An excerpt from the following:
Tune In ConocoPhillips' Predictable Channel
By Dan Fitzpatrick
5/15/2007 11:00 AM EDT
Rather than determining your stop after you decide to buy, I think you should decide to buy only after you have determined where your stop is. As a function of discipline, most traders define risk before entering a position rather than saying, "If it's flyin', I'm buyin'!" and blindly jumping in. They'll base the position's stop on a known parameter such as congestion or a key moving average. The method of setting a stop differs for each trade but however you do it, you're determining the price where you believe sufficient buying interest exists to halt any decline. But by starting with the stop, you can decide before you even enter the trade whether the stock is in a good position to buy. Is there a trade? If the market price is too far away from the best stop level, the trade isn't likely to work -- so don't take it. Instead, remain patient and wait for a better entry or move on to the next trading opportunity. Only take the trade if the price is sufficiently close to your predetermined stop level to present an acceptable risk profile. .....................................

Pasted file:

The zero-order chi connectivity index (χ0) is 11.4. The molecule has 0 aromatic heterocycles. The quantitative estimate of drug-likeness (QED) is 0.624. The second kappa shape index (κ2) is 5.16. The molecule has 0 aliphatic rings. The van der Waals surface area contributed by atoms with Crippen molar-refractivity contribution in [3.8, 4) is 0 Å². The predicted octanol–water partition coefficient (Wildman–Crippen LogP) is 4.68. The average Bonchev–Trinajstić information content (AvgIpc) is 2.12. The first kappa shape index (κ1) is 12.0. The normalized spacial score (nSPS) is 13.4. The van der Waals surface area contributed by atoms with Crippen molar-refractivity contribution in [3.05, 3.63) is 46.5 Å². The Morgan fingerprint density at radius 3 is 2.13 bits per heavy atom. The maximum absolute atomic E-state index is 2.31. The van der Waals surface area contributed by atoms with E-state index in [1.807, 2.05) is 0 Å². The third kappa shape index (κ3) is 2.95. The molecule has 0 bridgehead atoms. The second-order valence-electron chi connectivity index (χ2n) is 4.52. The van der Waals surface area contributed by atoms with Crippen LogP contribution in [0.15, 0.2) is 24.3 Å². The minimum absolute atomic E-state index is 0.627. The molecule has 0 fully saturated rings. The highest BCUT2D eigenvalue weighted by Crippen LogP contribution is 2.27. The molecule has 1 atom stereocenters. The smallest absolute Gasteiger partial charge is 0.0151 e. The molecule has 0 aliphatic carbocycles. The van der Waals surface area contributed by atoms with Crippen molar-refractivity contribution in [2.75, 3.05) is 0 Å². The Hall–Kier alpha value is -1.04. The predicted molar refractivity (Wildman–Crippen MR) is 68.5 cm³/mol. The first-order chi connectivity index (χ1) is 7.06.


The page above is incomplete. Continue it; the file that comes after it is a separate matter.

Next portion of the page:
The next time you consider buying a stock, take some time to make an unbiased determination of what price level the stock must trade to in order to put the uptrend in serious doubt. Then compare that level with the current price of the stock. If the difference between the two is small enough to warrant a trade, take it. If not, then respect your trading capital and take a pass.